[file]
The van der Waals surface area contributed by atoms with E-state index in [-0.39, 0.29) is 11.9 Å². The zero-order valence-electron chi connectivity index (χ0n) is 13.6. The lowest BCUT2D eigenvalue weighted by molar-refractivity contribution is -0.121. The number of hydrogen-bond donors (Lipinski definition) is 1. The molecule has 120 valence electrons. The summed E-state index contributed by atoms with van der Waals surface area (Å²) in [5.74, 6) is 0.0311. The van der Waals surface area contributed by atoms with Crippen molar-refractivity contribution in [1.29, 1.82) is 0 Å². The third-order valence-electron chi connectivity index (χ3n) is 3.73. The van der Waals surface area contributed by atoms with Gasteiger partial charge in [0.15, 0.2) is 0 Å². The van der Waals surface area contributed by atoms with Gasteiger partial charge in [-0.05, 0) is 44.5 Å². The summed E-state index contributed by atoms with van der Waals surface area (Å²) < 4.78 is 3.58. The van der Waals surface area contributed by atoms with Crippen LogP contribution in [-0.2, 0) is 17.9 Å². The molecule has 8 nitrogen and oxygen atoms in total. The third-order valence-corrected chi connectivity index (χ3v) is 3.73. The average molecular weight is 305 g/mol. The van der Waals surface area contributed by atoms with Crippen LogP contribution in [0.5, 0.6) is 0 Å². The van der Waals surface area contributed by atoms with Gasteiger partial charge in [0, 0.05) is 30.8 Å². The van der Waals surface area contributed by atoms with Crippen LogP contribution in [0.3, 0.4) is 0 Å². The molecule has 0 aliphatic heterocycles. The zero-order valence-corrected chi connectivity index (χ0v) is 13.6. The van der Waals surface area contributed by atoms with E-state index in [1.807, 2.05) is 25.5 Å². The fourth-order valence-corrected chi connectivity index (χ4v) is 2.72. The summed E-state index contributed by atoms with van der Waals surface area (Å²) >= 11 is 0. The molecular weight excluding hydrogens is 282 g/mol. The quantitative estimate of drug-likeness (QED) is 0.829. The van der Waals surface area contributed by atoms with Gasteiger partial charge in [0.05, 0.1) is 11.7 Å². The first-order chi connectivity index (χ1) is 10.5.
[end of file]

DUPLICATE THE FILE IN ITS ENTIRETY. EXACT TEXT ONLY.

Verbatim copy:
The van der Waals surface area contributed by atoms with E-state index in [-0.39, 0.29) is 11.9 Å². The zero-order valence-electron chi connectivity index (χ0n) is 13.6. The lowest BCUT2D eigenvalue weighted by molar-refractivity contribution is -0.121. The number of hydrogen-bond donors (Lipinski definition) is 1. The molecule has 120 valence electrons. The summed E-state index contributed by atoms with van der Waals surface area (Å²) in [5.74, 6) is 0.0311. The van der Waals surface area contributed by atoms with Crippen molar-refractivity contribution in [1.29, 1.82) is 0 Å². The third-order valence-electron chi connectivity index (χ3n) is 3.73. The van der Waals surface area contributed by atoms with Gasteiger partial charge in [0.15, 0.2) is 0 Å². The van der Waals surface area contributed by atoms with Gasteiger partial charge in [-0.05, 0) is 44.5 Å². The summed E-state index contributed by atoms with van der Waals surface area (Å²) < 4.78 is 3.58. The van der Waals surface area contributed by atoms with Crippen LogP contribution in [-0.2, 0) is 17.9 Å². The molecule has 8 nitrogen and oxygen atoms in total. The third-order valence-corrected chi connectivity index (χ3v) is 3.73. The average molecular weight is 305 g/mol. The van der Waals surface area contributed by atoms with Crippen LogP contribution in [0.5, 0.6) is 0 Å². The van der Waals surface area contributed by atoms with Gasteiger partial charge in [0, 0.05) is 30.8 Å². The van der Waals surface area contributed by atoms with Crippen LogP contribution in [0.3, 0.4) is 0 Å². The molecule has 0 aliphatic heterocycles. The zero-order valence-corrected chi connectivity index (χ0v) is 13.6. The van der Waals surface area contributed by atoms with E-state index in [1.807, 2.05) is 25.5 Å². The fourth-order valence-corrected chi connectivity index (χ4v) is 2.72. The summed E-state index contributed by atoms with van der Waals surface area (Å²) >= 11 is 0. The molecular weight excluding hydrogens is 282 g/mol. The quantitative estimate of drug-likeness (QED) is 0.829. The van der Waals surface area contributed by atoms with Gasteiger partial charge in [0.05, 0.1) is 11.7 Å². The first-order chi connectivity index (χ1) is 10.5.